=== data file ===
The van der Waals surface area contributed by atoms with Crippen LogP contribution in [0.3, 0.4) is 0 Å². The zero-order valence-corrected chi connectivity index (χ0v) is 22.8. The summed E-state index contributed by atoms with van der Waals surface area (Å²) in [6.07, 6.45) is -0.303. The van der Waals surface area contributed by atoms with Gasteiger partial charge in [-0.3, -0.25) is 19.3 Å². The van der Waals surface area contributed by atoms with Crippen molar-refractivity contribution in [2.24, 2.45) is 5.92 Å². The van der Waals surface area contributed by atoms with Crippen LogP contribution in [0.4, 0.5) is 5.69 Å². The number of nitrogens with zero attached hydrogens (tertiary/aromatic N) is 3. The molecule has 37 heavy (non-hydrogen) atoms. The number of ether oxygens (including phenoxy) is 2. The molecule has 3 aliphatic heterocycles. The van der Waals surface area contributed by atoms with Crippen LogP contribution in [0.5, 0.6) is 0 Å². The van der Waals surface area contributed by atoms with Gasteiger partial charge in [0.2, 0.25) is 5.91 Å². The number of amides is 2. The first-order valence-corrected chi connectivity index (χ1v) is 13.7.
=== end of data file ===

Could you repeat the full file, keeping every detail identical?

The van der Waals surface area contributed by atoms with Crippen LogP contribution in [0.3, 0.4) is 0 Å². The zero-order valence-corrected chi connectivity index (χ0v) is 22.8. The summed E-state index contributed by atoms with van der Waals surface area (Å²) in [6.07, 6.45) is -0.303. The van der Waals surface area contributed by atoms with Gasteiger partial charge in [-0.3, -0.25) is 19.3 Å². The van der Waals surface area contributed by atoms with Crippen molar-refractivity contribution in [2.24, 2.45) is 5.92 Å². The van der Waals surface area contributed by atoms with Crippen LogP contribution in [0.4, 0.5) is 5.69 Å². The number of nitrogens with zero attached hydrogens (tertiary/aromatic N) is 3. The molecule has 37 heavy (non-hydrogen) atoms. The number of ether oxygens (including phenoxy) is 2. The molecule has 3 aliphatic heterocycles. The van der Waals surface area contributed by atoms with Crippen LogP contribution in [0.5, 0.6) is 0 Å². The van der Waals surface area contributed by atoms with Gasteiger partial charge in [0.2, 0.25) is 5.91 Å². The number of amides is 2. The first-order valence-corrected chi connectivity index (χ1v) is 13.7.